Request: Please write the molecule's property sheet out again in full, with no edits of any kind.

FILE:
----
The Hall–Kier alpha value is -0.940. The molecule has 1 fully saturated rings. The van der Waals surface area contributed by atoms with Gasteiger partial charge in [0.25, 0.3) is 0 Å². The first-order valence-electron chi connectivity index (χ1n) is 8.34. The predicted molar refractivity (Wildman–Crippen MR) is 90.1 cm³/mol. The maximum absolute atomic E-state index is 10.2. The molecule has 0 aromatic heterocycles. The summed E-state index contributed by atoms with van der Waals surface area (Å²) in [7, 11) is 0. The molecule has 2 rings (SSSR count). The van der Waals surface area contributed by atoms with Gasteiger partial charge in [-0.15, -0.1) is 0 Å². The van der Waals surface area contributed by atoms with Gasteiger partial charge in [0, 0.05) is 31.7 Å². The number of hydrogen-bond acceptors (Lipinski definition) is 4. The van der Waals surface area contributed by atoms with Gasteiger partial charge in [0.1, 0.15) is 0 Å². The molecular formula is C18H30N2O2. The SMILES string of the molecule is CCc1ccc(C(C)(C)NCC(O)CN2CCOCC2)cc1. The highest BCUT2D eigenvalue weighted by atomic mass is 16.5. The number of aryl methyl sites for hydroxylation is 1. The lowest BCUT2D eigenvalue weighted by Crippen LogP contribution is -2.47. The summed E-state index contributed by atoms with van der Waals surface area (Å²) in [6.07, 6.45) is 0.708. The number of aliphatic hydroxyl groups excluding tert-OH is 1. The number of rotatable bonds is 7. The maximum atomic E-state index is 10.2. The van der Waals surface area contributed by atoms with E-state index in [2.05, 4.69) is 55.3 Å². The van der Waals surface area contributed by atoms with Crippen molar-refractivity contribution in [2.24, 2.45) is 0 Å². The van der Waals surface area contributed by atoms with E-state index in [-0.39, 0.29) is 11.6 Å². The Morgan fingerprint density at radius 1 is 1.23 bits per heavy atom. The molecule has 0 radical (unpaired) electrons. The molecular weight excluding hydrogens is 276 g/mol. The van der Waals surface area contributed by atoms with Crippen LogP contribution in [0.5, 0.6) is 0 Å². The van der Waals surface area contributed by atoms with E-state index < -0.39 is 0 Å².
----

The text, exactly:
The Hall–Kier alpha value is -0.940. The molecule has 1 fully saturated rings. The van der Waals surface area contributed by atoms with Gasteiger partial charge in [0.25, 0.3) is 0 Å². The first-order valence-electron chi connectivity index (χ1n) is 8.34. The predicted molar refractivity (Wildman–Crippen MR) is 90.1 cm³/mol. The maximum absolute atomic E-state index is 10.2. The molecule has 0 aromatic heterocycles. The summed E-state index contributed by atoms with van der Waals surface area (Å²) in [7, 11) is 0. The molecule has 2 rings (SSSR count). The van der Waals surface area contributed by atoms with Gasteiger partial charge in [-0.15, -0.1) is 0 Å². The van der Waals surface area contributed by atoms with Gasteiger partial charge in [0, 0.05) is 31.7 Å². The number of hydrogen-bond acceptors (Lipinski definition) is 4. The van der Waals surface area contributed by atoms with Gasteiger partial charge in [0.1, 0.15) is 0 Å². The molecular formula is C18H30N2O2. The SMILES string of the molecule is CCc1ccc(C(C)(C)NCC(O)CN2CCOCC2)cc1. The highest BCUT2D eigenvalue weighted by atomic mass is 16.5. The number of aryl methyl sites for hydroxylation is 1. The lowest BCUT2D eigenvalue weighted by Crippen LogP contribution is -2.47. The summed E-state index contributed by atoms with van der Waals surface area (Å²) in [6.07, 6.45) is 0.708. The number of aliphatic hydroxyl groups excluding tert-OH is 1. The number of rotatable bonds is 7. The maximum atomic E-state index is 10.2. The van der Waals surface area contributed by atoms with E-state index in [2.05, 4.69) is 55.3 Å². The van der Waals surface area contributed by atoms with Crippen molar-refractivity contribution in [2.24, 2.45) is 0 Å². The van der Waals surface area contributed by atoms with E-state index in [-0.39, 0.29) is 11.6 Å². The Morgan fingerprint density at radius 1 is 1.23 bits per heavy atom. The molecule has 0 radical (unpaired) electrons. The molecular weight excluding hydrogens is 276 g/mol. The van der Waals surface area contributed by atoms with Crippen LogP contribution in [0.5, 0.6) is 0 Å². The van der Waals surface area contributed by atoms with E-state index < -0.39 is 0 Å².